“Do you think what's going on in the mind, say neurotransmitters or electrical activity firing, that is creating this reality, or the experience, is having an influence on the neurochemistry?”

  • John says that the psyche plays a role
  • Scientists who are busy engineering genetic change, tell us purpose plays no role in genetic change

“What do you mean by no purpose in genetic change?”

  • Purpose cannot have a causal effect in the Cartesian world
    • They say ‘I know that my purposes are completely the result of mechanical relations between my neurons’

“Could you elaborate on the definition of actual occasions?”

  • The psyche is a consistent series of actual occasions
    • Its what kinds of things are in and of themselves, ‘actual’
  • It's in the distinction of things that can be divided up into other entities
    • An actual occasion cannot be divisible into other actual occasions
    • Like an atom, it is divisible, but dividing it does not keep it from actually existing
  • For Whitehead, an actual occasion is the basic unit of actuality
    • Its an alternative to a ‘substance’ way of viewing
    • When we look at other living beings, animals with brains and such, we assume they have a psychic life
    • John thinks that plants have some kind of unified experience
    • Some people have a feeling about a tree, that it's not just a bunch of cells interacting
    • “It's hard for me to think that a stone is an experiencing entity, I think the molecules though are.” - John
    • “I’m sure that cells are influenced by the emotions of people” -John
  • Having a particular conceptuality does not define how things are going to map out

“This world view seems very psychedelic.”

  • Among quantum physicists, Whitehead’s name is known and appreciated.
    • It may mean that physics as a whole might adopt an organic model than just mechanistic one
  • The common sense in this is that our knowledge of each other is not just in visual and auditory clues, but people have been told so long that it is

“What else would it be informed by if not by visual and auditory cues?”

  • Just by our immediate experience of each other
  • If you go into a room, there is an immediate climate there. You can tell when you walk into a room full of angry people.
  • Ivan Illich's Book on Deschooling Society (Open Forum S)

“What would be your vision of an education system if its not working right now?”

  • The one that Matthew Segal teaches in CIIS are examples of a different education system
  • The Great Books program needs revision. It's only been the great western books. John hopes they have incorporated great books from other parts of the world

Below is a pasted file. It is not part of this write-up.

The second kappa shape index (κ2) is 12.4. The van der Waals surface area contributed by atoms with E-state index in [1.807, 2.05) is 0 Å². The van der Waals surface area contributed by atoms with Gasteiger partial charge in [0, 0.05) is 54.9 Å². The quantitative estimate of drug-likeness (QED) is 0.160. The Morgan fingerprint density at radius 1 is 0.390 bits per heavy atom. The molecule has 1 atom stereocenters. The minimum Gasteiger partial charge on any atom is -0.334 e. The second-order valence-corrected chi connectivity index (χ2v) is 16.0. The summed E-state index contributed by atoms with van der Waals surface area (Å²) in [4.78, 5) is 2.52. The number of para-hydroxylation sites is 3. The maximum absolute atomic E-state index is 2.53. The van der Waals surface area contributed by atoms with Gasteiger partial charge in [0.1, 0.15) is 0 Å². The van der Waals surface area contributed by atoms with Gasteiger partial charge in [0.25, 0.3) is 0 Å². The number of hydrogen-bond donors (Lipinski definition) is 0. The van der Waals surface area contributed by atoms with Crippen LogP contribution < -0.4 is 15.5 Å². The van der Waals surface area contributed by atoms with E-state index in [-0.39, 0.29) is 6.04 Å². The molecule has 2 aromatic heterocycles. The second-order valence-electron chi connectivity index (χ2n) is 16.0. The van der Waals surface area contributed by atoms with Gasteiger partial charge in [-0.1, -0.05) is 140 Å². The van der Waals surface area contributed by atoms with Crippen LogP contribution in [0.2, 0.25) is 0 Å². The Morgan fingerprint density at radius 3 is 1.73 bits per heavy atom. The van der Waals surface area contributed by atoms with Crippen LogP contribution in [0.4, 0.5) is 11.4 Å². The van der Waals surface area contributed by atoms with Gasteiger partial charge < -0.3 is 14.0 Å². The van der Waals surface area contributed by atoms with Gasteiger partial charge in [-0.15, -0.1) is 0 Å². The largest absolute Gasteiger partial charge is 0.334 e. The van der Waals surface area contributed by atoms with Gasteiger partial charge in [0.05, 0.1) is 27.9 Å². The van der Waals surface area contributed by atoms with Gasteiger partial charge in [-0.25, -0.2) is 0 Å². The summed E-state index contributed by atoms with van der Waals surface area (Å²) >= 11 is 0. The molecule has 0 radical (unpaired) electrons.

• There are parts of different educational systems that are better than what we have
    • “If I had an opportunity to create a school, it would be a school that teaches ecological civilization because a healthy human survival is a goal that ought not to be regarded as an eccentric and marginal one, but regarded as what all we human beings ought to be getting behind collectively, together. And if you have a school for that, the curriculum would be quite varied, but the production and consumption and sharing of food should be a very central part of it.” -John
    • Capitalism has ignored much of reality
    • John says creating a curriculum is not his role, his role is deconstruction because he thinks what is going on now is absurd
  • “Enlightenment is the worst curse of humanity, we have been enlightened into not believing all kinds of things. The disappearance of subject from the world of actuality. If that's enlightenment, then I don't want to be enlightened.” - John


Kyle Shares his Near Death Experience

  • Kyle got in a snowboarding accident, ruptured his spleen and lost about 5 pints of blood
    • It became mystical when he was in the MRI machine and he was standing on one side of the room with the doctors and in his body at the same time
    • There was an orb of light, and an external voice or ‘experience’ that said “you're going home, back to the stars where you came from, this is just a transition, the more you relax into it, the easier it will be.”
    • Kyle describes it as a blissful experience, but he had a hard time integrating it back into his life.
  • Whitehead has done a remarkable job to describe process, and exceptional experience and putting a language to it
    • Joe says that Whitehead’s work has helped put the psychedelic experience into words

“Do you recall the first time you heard something that made you interested in the impact of psychedelics?”

  • Lenny Gibson was probably one of the first people that opened his eyes to the positive uses
  • “Today, it would be remarkable if 10% of the world's population survived without civilization” -John
  • He is confident that there are good things that come from psychedelics